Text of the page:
What are the causes of hearing loss in adults?

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Having been diagnosed with hearing loss, there are a few questions you might be asking yourself about the causes of this condition. There are many reasons why adults have hearing loss, and it is essential to learn about these so that you can begin taking action immediately to address your condition.

Sensorineural hearing loss

SNHL is a group of disorders of the neural pathways to the auditory cortex. This pathology can occur within the cochlea, the inner ear, or the auditory nerve. It can be inherited, caused by a disease, or caused by environmental factors.

SNHL can also occur because of a congenital defect, an autoimmune disease, or an injury. These conditions can result in permanent hearing loss.

Sensorineural hearing loss is the most common type caused by damage to the inner ear. It can be genetic or accidental and can occur at any age. Typical symptoms include dizziness, ringing in the ears, and sensitivity to loud noises. If you suspect you may have SNHL, make an appointment with an audiologist.

To test for SNHL, a doctor will perform a complete audiometric evaluation. During the exam, your doctor will also check for any fluid buildup, inflammation, or infection. You may need to take medicine if your doctor detects any of these conditions. In addition, your doctor may need to inject steroid pills into your ear.

If you have SNHL, it is essential to get it treated at Audi Hearing as soon as possible. If you delay treatment, your chance of recovery may decrease.

Conductive hearing loss

Conductive hearing loss in adults is less common than in children. The most common cause is otosclerosis. Other causes include mastoidectomy, which can alter the acoustic properties of the ear canal. In some cases, eardrum perforations can result from severe pressure differences across the tympanic membrane. Generally, the perforation heals on its own.

A study of adult patients with unilateral conductive loss investigated the auditory brainstem response (ABR) and masking-level difference (MLD) tests. The study subjects were drawn from a list of patients scheduled for middle ear surgery.

The diseased ears had significantly shorter ABRs and longer I-V interwave intervals than the control group. Patients with diseased ears also showed reduced masking-level differences. These differences were also found to persist after the postsurgical restoration of normal audiometric thresholds.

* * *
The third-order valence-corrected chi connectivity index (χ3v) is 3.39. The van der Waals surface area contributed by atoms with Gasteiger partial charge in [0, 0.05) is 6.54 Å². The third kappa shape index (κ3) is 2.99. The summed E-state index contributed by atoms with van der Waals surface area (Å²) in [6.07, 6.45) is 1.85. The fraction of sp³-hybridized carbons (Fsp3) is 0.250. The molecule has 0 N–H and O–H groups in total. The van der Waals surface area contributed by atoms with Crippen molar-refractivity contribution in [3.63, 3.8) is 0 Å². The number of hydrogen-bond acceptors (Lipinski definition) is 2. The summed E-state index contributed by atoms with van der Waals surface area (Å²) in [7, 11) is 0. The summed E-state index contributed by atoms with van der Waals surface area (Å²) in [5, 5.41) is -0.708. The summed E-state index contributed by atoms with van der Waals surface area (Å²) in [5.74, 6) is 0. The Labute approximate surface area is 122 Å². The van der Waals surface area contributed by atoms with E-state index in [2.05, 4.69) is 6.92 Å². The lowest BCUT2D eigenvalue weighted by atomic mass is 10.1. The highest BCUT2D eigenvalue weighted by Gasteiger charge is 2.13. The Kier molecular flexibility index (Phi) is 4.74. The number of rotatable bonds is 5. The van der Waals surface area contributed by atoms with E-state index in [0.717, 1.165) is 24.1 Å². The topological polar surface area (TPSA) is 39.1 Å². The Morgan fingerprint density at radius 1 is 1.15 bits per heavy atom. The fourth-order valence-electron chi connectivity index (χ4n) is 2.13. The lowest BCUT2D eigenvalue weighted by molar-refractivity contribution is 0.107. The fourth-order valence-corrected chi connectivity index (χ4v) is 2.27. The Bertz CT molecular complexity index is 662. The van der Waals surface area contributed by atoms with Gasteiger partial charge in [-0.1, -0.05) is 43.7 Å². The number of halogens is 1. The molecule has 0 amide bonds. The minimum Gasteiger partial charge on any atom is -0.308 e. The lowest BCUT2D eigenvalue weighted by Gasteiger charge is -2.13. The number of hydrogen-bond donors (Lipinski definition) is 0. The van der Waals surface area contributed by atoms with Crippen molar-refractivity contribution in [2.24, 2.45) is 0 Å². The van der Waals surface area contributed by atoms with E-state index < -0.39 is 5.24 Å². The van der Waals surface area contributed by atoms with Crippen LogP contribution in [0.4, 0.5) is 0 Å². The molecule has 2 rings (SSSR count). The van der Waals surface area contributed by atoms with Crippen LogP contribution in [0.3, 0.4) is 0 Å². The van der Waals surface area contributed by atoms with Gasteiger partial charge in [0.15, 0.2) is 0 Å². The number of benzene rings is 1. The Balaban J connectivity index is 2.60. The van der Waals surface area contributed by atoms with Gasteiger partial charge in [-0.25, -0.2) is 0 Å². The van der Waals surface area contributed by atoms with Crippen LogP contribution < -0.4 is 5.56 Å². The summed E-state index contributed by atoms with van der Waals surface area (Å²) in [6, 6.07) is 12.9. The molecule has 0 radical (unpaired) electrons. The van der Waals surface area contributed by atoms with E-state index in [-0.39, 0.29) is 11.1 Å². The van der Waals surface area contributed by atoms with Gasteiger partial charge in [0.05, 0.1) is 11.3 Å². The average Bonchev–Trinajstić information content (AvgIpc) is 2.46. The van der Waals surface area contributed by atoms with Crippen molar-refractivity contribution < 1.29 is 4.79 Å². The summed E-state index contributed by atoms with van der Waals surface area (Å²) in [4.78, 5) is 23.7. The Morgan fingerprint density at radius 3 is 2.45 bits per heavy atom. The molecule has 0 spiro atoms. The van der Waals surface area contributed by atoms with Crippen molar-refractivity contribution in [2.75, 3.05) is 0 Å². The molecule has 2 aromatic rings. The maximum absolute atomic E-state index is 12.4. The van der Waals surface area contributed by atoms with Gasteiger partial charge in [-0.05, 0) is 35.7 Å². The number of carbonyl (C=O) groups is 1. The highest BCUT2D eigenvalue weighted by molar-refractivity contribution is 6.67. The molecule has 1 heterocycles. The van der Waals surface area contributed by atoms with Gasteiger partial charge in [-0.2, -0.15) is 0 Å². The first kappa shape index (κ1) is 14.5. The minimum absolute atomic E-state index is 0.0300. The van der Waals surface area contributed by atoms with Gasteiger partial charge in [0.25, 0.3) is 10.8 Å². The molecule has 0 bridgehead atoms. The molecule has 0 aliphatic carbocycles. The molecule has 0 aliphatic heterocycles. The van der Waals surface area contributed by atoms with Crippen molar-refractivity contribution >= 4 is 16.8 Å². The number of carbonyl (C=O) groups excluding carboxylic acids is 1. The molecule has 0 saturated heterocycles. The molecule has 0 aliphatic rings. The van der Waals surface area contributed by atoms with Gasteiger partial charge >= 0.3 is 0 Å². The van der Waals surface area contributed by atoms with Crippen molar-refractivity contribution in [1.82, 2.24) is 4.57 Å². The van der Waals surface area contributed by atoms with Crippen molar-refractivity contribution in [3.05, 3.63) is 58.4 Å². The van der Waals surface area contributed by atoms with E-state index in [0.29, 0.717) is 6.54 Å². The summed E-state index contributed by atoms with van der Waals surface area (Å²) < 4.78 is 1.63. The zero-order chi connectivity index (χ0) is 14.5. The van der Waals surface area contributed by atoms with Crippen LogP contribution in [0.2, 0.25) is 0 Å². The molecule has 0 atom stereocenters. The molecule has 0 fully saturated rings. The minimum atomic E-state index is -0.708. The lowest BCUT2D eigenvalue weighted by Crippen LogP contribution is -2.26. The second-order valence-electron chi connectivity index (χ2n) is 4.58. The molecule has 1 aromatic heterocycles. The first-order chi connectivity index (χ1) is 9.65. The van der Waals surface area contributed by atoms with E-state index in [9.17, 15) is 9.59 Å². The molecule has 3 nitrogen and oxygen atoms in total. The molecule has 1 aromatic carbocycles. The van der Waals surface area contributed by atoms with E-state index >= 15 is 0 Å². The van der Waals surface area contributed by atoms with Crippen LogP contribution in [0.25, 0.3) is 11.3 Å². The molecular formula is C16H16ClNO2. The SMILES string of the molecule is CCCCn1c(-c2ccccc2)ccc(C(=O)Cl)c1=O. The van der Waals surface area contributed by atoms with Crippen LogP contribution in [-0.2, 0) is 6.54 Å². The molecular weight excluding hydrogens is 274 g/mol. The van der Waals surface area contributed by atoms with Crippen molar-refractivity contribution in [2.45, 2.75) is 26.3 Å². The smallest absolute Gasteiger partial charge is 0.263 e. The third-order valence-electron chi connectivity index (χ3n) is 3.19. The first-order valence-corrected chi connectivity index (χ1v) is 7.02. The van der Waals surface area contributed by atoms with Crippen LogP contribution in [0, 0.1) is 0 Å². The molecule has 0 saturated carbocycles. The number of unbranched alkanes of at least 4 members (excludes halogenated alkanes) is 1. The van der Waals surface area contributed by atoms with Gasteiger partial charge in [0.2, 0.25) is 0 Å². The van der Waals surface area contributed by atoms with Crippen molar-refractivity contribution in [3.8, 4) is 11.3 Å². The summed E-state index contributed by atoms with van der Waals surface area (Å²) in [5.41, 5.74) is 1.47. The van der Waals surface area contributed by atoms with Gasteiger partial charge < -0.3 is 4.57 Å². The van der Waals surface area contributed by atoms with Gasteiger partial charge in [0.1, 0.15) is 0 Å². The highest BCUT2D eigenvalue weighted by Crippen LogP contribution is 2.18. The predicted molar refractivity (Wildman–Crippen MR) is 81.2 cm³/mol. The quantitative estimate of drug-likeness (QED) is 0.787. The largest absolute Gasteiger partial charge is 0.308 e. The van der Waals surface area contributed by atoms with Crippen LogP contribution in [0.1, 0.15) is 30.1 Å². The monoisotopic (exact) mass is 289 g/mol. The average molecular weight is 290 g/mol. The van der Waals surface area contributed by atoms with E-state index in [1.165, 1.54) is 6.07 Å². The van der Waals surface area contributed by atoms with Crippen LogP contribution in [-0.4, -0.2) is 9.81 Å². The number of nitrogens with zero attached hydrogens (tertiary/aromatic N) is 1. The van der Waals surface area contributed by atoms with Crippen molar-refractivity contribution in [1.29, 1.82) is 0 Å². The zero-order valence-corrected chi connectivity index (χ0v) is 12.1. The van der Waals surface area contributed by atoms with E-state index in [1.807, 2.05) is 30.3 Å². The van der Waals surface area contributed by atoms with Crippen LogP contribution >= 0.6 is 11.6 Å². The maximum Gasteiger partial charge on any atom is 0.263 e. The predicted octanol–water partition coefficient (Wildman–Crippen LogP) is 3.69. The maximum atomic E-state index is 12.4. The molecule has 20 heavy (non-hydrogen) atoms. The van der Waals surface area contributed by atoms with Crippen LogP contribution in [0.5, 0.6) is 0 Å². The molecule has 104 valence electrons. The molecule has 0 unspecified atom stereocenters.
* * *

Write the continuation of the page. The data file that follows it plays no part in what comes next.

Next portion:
Mixed hearing loss

Often, the combination of inner and outer ear problems is the reason for mixed hearing loss. When the hair cells of the inner ear are damaged, it affects the ability to hear. It can happen due to various factors, including head injuries, infections, and inherited disease.

Hearing loss is a condition that affects people of all ages. It may occur suddenly or gradually over time. In addition to hearing loss, people may also experience tinnitus, pressure in their ears, or vertigo.

Depending on the hearing loss, treatment will depend on the cause. Hearing aids are often recommended. Treatment can also be in the form of surgery or an implantable device.

Some people experience hearing loss in one ear as children. However, these losses are usually only temporary.

Hearing loss can be due to an inner ear problem, such as damage to the cochlea or the vestibulocochlear nerve. Other causes include noise exposure, chemotherapy, and radiation.

When the inner ear is damaged, the sounds you hear are not processed by your brain. It is known as sensorineural hearing loss.

In some cases, the loss is conductive, meaning that the sound cannot travel through the outer or middle ear. It can be temporary or permanent, depending on the cause. In most cases, a hearing aid is used to help people with conductive hearing loss.


Otosclerosis is an inherited disease that affects the bones in the ear. It is more common in families of European or Indian descent. The condition is not cured, but several treatment options exist.

The otosclerosis treatment plan is tailored to each person’s situation. Treatments can range from surgery to hearing aids. The decision about whether to have surgery depends on the severity of the hearing loss and the risks involved. The growth of abnormal bone usually causes hearing loss in otosclerosis. The growth of abnormal bone causes the eardrum to thicken, which in turn causes conductive hearing loss.

Surgery to treat otosclerosis is called a stapedectomy. It involves removing part of the stapes bone and replacing it with a prosthetic bone. This procedure has a good success rate. It’s important to discuss the risks of otosclerosis surgery with your doctor.

Symptoms of otosclerosis can include hearing loss, tinnitus, and balance issues. It is also known to cause vertigo. These symptoms may not always be present in the early stages of the disease but will begin to worsen as the disease progresses.

Cardiovascular disease

Cardiovascular disease can cause damage to the heart and inner ear, leading to permanent hearing loss. Luckily, there are several things that people can do to improve their cardiovascular health.

One of the best ways to protect your heart is to maintain a healthy lifestyle. Eating a balanced diet, getting plenty of exercises, and maintaining a healthy weight can improve your heart’s health and lower your risk of cardiovascular disease.

The cardiovascular system generally consists of your heart blood vessels, and surrounding arteries. When these organs are damaged, they can restrict blood flow to the ear. It can suffocate the delicate inner ear cells and reduce the amount of oxygen that reaches the brain.

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